His health care plan includes a series of executive orders aimed at protecting people with pre-existing medical issues, as well as a method for preventing surprise billing. According to the president’s policy, “This includes a steadfast commitment to always protecting individuals with pre-existing conditions and ensuring they have access to the high-quality healthcare they deserve. No American should have to risk going without health insurance based on a health history that he or she cannot change.”
But media outlets have argued that his plans actually reduce benefits included in the ACA and do not formally guarantee protection for Americans with pre-existing health issues due to its reduced cost. In the town hall event on Thursday, the president must clarify his “America First” health care plan and ensure that his Administration seeks to protect Americans with pre-existing conditions in the event that Obamacare is ruled unconstitutional.
Minority Owned Small Businesses: If You Are Re-Elected, How Will You Help Minority Owned Small Businesses Financially Recover After the Economic Crisis?
The economic recession triggered by the pandemic forced millions of small businesses, particularly those owned by minorities, to permanently shutter its doors.
In late September, Trump unveiled the “Platinum Plan” for Black America that aims to boost and uplift Black communities through widespread investment. Trump has acknowledged that minority owned small businesses have been hit harder by the economic downturn, as many of them didn’t qualify or were overlooked in the Paycheck Protection Program that was a part of the big coronavirus relief bill passed in March.
To restore minority owned small businesses, the president calls for increased lending through community development financial institutions, or lenders that focus on financing minority and underserved communities, and aim to provide up to $40 billion in governmental funds to help them economically recover.
As a policy that often got neglected in the news, it’s important that Trump promises his commitment to help underserved small businesses that suffered dramatically as a result of the devastating pandemic. The “Platinum Plan” is a historic Republican agenda “focused on the economic empowerment of the Black community,” White House adviser Ja’Ron Smith told NPR.
Unemployment Benefits: In Florida, Gov. Ron DeSantis (R) Ended the Unemployment Program that You Implemented. In the Next Round of a Coronavirus Relief Package, Will Floridians See More Unemployment Benefits?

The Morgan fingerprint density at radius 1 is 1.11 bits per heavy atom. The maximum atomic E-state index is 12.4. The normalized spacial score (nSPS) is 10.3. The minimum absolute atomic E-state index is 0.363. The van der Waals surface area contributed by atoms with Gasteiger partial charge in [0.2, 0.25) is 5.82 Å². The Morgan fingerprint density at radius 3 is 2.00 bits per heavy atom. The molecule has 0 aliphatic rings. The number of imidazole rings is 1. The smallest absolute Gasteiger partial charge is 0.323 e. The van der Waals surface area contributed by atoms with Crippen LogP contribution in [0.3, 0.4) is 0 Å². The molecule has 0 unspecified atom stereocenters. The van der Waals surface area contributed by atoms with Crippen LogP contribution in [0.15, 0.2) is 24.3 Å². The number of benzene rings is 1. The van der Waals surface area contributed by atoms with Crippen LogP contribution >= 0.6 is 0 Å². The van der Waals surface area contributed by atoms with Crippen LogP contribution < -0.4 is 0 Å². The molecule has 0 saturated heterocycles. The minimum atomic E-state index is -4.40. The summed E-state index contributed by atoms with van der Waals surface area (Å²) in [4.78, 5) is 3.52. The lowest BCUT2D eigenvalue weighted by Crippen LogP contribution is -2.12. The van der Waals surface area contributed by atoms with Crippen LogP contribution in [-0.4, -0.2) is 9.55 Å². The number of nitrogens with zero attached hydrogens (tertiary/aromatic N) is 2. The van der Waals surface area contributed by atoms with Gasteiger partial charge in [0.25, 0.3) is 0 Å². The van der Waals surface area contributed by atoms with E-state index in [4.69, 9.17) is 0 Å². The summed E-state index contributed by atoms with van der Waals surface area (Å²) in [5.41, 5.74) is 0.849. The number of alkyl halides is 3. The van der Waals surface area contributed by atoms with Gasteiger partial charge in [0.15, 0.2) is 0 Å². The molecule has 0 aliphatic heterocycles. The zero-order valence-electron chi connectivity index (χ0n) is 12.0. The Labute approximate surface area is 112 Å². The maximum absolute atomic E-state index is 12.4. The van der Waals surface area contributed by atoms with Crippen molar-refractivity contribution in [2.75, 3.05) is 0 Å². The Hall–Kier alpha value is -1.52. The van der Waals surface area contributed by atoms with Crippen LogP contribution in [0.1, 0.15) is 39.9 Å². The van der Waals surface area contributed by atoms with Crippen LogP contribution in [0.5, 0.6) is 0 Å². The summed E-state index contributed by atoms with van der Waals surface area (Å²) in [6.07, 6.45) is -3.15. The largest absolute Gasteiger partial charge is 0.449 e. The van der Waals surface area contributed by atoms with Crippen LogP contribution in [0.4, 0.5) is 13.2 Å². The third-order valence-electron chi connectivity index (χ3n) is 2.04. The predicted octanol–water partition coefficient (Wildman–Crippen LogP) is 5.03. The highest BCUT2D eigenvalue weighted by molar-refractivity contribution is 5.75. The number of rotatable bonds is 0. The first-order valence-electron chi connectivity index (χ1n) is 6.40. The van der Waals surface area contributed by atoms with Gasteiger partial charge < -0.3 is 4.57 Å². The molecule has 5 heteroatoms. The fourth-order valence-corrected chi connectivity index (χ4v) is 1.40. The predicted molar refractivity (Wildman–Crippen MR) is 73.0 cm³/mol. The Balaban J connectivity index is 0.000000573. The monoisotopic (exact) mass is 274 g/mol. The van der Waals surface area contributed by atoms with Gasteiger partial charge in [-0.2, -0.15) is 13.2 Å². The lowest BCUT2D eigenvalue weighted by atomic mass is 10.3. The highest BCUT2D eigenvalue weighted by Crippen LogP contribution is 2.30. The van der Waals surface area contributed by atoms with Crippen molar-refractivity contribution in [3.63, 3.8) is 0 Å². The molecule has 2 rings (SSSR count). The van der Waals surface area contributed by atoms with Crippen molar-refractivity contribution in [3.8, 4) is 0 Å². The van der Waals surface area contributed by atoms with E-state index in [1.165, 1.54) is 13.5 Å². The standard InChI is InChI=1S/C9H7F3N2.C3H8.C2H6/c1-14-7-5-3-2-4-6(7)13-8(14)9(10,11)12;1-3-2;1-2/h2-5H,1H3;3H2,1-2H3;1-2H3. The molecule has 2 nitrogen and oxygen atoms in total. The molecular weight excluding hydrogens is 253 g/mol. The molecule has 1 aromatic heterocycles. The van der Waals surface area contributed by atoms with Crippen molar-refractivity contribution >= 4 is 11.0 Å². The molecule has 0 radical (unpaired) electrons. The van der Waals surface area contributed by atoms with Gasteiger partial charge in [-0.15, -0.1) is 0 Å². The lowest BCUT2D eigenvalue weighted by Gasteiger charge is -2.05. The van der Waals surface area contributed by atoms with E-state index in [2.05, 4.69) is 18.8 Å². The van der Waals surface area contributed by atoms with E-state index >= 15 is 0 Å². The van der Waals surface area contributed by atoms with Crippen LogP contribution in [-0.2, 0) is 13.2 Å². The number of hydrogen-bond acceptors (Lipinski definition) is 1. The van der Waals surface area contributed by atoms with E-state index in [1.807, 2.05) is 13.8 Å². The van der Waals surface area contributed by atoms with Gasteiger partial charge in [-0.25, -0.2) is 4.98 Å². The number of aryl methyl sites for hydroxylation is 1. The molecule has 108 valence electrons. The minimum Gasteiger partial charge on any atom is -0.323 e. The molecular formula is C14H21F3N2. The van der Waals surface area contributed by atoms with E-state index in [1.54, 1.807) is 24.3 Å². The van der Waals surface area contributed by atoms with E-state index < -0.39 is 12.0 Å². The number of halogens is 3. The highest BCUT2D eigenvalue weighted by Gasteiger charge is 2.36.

Trump signed an executive order in early August that established the Federal Lost Wages Assistance Program, requiring states to spend at least $100 per person weekly through the state-level jobless benefits relief in order for unemployed Floridians to receive the additional weekly benefits created in the president’s program. Florida, however, has a fragile unemployment program with a depleted monetary supply, forcing the state withdraw from the federal program, since it could not meet the financial threshold.
The Sunshine State’s weekly payments reach up to $275 per person, one of the lowest in the country, with some Floridians making much less than that. Since the state provides jobless Americans little relief, DeSantis, a close ally of Trump, had to scrap the program after Florida gathered three weeks of the federal aid, making the state the first to terminate the program, as it had high associated costs.
Trump’s executive order only served as a buffer as congressional negotiations after the next coronavirus relief bill hit a brick wall. But in recent days, the president has told White House negotiators to consider House Democrats’ requests in big spending measures. Although the specific amount that each unemployed American would receive in an added benefit from the next and potentially final package remains unresolved, Trump has made it a priority to extend jobless benefits.
Trump must illuminate his priority to be willing to reach across the aisle and negotiate with top Democrats on the next coronavirus stimulus package in an effort to provide economic relief to jobless Americans who have been brutally swamped in unpaid bills and expenses.
Law and Order: If Elected in November, How Will You Ensure Safety in Suburban Neighborhoods With the Outbreak of Racial and Equality Concerns?
“Law and Order” has taken center stage on Trump’s campaign platform for 2020. As America’s major cities and suburbs boil in rioting, looting and violence, the president has promised to protect not only police officers involved, but also suburban communities that are dealing with this ongoing issue.